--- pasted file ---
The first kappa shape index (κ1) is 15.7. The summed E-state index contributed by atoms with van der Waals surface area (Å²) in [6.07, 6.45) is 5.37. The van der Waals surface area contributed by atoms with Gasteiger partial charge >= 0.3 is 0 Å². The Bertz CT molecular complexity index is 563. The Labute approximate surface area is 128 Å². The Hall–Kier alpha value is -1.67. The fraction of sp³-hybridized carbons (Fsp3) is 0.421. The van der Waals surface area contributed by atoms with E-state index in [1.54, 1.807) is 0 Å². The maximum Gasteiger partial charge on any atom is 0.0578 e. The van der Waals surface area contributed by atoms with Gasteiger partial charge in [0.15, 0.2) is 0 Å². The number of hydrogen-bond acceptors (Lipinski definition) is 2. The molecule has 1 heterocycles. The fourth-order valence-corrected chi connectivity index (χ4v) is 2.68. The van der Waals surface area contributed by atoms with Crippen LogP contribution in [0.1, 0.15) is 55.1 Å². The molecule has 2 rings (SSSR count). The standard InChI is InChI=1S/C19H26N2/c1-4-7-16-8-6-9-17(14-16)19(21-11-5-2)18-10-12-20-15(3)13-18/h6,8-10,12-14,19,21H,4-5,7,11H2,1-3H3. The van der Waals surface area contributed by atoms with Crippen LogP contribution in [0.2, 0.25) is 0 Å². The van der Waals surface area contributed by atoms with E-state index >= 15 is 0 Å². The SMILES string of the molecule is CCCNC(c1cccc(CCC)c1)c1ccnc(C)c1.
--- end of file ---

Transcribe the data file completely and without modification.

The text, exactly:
The first kappa shape index (κ1) is 15.7. The summed E-state index contributed by atoms with van der Waals surface area (Å²) in [6.07, 6.45) is 5.37. The van der Waals surface area contributed by atoms with Gasteiger partial charge >= 0.3 is 0 Å². The Bertz CT molecular complexity index is 563. The Labute approximate surface area is 128 Å². The Hall–Kier alpha value is -1.67. The fraction of sp³-hybridized carbons (Fsp3) is 0.421. The van der Waals surface area contributed by atoms with E-state index in [1.54, 1.807) is 0 Å². The maximum Gasteiger partial charge on any atom is 0.0578 e. The van der Waals surface area contributed by atoms with Gasteiger partial charge in [0.15, 0.2) is 0 Å². The number of hydrogen-bond acceptors (Lipinski definition) is 2. The molecule has 1 heterocycles. The fourth-order valence-corrected chi connectivity index (χ4v) is 2.68. The van der Waals surface area contributed by atoms with Crippen LogP contribution in [0.1, 0.15) is 55.1 Å². The molecule has 2 rings (SSSR count). The standard InChI is InChI=1S/C19H26N2/c1-4-7-16-8-6-9-17(14-16)19(21-11-5-2)18-10-12-20-15(3)13-18/h6,8-10,12-14,19,21H,4-5,7,11H2,1-3H3. The van der Waals surface area contributed by atoms with Crippen LogP contribution in [0.2, 0.25) is 0 Å². The van der Waals surface area contributed by atoms with E-state index >= 15 is 0 Å². The SMILES string of the molecule is CCCNC(c1cccc(CCC)c1)c1ccnc(C)c1.